What I am about to share may be news to some of my friends, but will be no new revelation to a great many others. I now know at the age of 30 what I have suspected for a number of years. It is time for me to emerge from the feigned comfort of a figurative closet, despite my deep longing to seek refuge, and to share with my family, both my biological family and my sociological family, that I live with autism spectrum disorder.
I’ve been reluctant to share this because I believe it will be perceived as me making a mountain out of a molehill. For some, the first thought might be, ‘No you don’t.’ Despite my desire for the opposite, these folk are wrong. Others might think, ‘Well, we’re all on the spectrum somewhere, aren’t we?’ And whilst the latter may be true to some extent, I have been diagnosed as severely impaired. This is not a ‘weekend’ autism. This is a full-blown disorder. I know that it might not appear that way at first glance. Unbeknownst to me, I have been struggling with this disorder throughout my life. I have learned a lot about what is and is not acceptable in social interactions (and I still have much to learn). Some might think, ‘Well, don’t we all have to learn that?’ Once again, I would agree to some extent. But part of what makes an autistic person different is that we lack the social intuition that makes this happen naturally. A bicycle with a flat tyre might roll, but it won’t soon be carrying the winner of the Tour de France. I am grateful for the resources I have discovered to help me get by whilst seeming relatively ‘normal’. But because this is learned—something ‘put on’ like a jumper—I make mistakes. Sometimes my head ends up in a sleeve or I’ve put it on back-to-front.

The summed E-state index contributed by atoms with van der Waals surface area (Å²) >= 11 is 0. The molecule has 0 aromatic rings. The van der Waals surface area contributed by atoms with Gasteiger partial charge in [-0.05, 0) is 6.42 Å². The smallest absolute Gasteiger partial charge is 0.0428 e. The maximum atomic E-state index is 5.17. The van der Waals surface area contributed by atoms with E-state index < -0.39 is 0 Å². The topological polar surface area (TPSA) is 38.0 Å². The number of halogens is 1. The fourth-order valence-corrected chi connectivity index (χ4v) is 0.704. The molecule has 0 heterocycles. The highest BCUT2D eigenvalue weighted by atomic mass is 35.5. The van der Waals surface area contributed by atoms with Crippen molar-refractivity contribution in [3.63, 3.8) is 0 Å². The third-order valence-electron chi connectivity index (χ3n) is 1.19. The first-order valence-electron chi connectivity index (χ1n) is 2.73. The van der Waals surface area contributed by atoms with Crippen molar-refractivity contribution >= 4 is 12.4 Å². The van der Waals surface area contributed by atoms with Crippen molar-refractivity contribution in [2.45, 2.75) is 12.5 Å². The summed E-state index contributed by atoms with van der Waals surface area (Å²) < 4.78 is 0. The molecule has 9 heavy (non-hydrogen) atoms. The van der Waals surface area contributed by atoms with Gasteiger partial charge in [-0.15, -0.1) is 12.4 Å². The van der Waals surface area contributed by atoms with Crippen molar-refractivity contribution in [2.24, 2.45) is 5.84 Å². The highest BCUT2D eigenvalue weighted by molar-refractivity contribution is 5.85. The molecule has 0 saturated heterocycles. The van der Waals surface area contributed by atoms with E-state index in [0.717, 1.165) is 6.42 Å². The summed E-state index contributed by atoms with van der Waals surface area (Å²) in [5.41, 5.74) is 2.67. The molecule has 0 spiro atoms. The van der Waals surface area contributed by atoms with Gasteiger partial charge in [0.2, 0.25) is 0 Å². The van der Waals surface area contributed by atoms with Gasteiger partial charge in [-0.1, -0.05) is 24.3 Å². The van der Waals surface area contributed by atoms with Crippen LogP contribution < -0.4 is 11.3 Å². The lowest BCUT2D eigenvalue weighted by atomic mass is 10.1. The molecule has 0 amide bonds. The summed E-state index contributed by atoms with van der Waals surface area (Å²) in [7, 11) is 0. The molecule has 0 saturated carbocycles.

My sisters and brothers (and those in between and outwith that dichotomy) who inhabit this strange world whilst living with ASD – though we represent a broad spectrum of ability, we are united in the extraordinary challenges we face and the extraordinary beauty that we embody. For myself, I’m not sure how much of that statement I believe with all of my heart, but I can say that we see the world in a very different way. Sometimes this world is frightening. Sometimes it is a world full of wonder. But it is always an alien world, perceived through a degree of social ineptitude and, for some of us, an oversensitivity to external stimuli that sets us apart from our neurotypical sisters and brothers.
In both the past and the present we have been social outcasts, but this strange world is our world too. We have a voice, whether that is one spoken aloud, through a speech device, or even uttered within our own minds. We are an invaluable part of the fabric of society – without us something essential would be missing.
I’m no way making myself out to be the spokesperson for all people living with ASD. I am new to this realisation and I can only speak from my experience. But who am I? That’s a difficult question for me to answer. It’s made especially difficult because of what I ‘do’ as I am a parish minister in the Church of Scotland. People often ask me about my calling and I grant that it’s rather unusual as there are fewer than a thousand of us in post at the moment. I often describe it, in brutally honest terms, as miserable, but the best thing in the world. I have the great and humbling honour of serving a wonderful and accepting congregation, full of energy, compassion and diversity. In addition to my ‘church family’, I have an extended family of one of the largest parishes in Scotland. The parish of Queen’s Park and Govanhill doesn’t cover an especially large geographic area, but it is home to, in my estimate, more than 20,000 individuals, nearly half of which, like me, were not born in this country.